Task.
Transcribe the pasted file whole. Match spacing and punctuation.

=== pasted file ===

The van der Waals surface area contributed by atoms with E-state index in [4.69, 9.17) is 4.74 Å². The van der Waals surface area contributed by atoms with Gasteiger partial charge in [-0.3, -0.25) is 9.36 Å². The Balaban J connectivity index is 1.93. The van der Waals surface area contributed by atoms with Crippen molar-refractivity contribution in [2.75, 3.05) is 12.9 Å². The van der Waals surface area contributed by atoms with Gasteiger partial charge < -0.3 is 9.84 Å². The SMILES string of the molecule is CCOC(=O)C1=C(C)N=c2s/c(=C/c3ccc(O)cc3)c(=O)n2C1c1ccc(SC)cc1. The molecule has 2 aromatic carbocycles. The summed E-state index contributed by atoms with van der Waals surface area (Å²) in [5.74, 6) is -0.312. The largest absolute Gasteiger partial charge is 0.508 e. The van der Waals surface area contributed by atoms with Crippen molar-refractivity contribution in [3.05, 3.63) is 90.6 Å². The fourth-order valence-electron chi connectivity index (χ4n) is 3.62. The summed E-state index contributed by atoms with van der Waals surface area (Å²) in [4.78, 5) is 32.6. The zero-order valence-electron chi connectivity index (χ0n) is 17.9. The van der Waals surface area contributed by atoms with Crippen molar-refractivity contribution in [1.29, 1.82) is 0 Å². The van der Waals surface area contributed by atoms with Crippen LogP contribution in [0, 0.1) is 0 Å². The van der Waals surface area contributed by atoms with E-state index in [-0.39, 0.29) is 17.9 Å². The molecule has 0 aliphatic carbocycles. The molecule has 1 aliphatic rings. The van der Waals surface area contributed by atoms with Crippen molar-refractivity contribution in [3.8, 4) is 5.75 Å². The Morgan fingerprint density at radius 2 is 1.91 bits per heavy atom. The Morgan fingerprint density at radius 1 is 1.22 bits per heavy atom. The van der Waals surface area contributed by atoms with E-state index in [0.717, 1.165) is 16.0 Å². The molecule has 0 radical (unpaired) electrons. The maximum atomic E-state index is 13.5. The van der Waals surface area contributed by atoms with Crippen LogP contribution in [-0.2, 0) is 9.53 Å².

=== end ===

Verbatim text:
The van der Waals surface area contributed by atoms with E-state index in [4.69, 9.17) is 4.74 Å². The van der Waals surface area contributed by atoms with Gasteiger partial charge in [-0.3, -0.25) is 9.36 Å². The Balaban J connectivity index is 1.93. The van der Waals surface area contributed by atoms with Crippen molar-refractivity contribution in [2.75, 3.05) is 12.9 Å². The van der Waals surface area contributed by atoms with Gasteiger partial charge < -0.3 is 9.84 Å². The SMILES string of the molecule is CCOC(=O)C1=C(C)N=c2s/c(=C/c3ccc(O)cc3)c(=O)n2C1c1ccc(SC)cc1. The molecule has 2 aromatic carbocycles. The summed E-state index contributed by atoms with van der Waals surface area (Å²) in [5.74, 6) is -0.312. The largest absolute Gasteiger partial charge is 0.508 e. The van der Waals surface area contributed by atoms with Crippen molar-refractivity contribution in [3.05, 3.63) is 90.6 Å². The fourth-order valence-electron chi connectivity index (χ4n) is 3.62. The summed E-state index contributed by atoms with van der Waals surface area (Å²) in [4.78, 5) is 32.6. The zero-order valence-electron chi connectivity index (χ0n) is 17.9. The van der Waals surface area contributed by atoms with Crippen molar-refractivity contribution in [1.29, 1.82) is 0 Å². The van der Waals surface area contributed by atoms with Crippen LogP contribution in [0, 0.1) is 0 Å². The van der Waals surface area contributed by atoms with E-state index in [-0.39, 0.29) is 17.9 Å². The molecule has 0 aliphatic carbocycles. The molecule has 1 aliphatic rings. The van der Waals surface area contributed by atoms with Crippen molar-refractivity contribution in [3.8, 4) is 5.75 Å². The Morgan fingerprint density at radius 2 is 1.91 bits per heavy atom. The Morgan fingerprint density at radius 1 is 1.22 bits per heavy atom. The van der Waals surface area contributed by atoms with E-state index in [0.717, 1.165) is 16.0 Å². The molecule has 0 radical (unpaired) electrons. The maximum atomic E-state index is 13.5. The van der Waals surface area contributed by atoms with Crippen LogP contribution in [-0.2, 0) is 9.53 Å².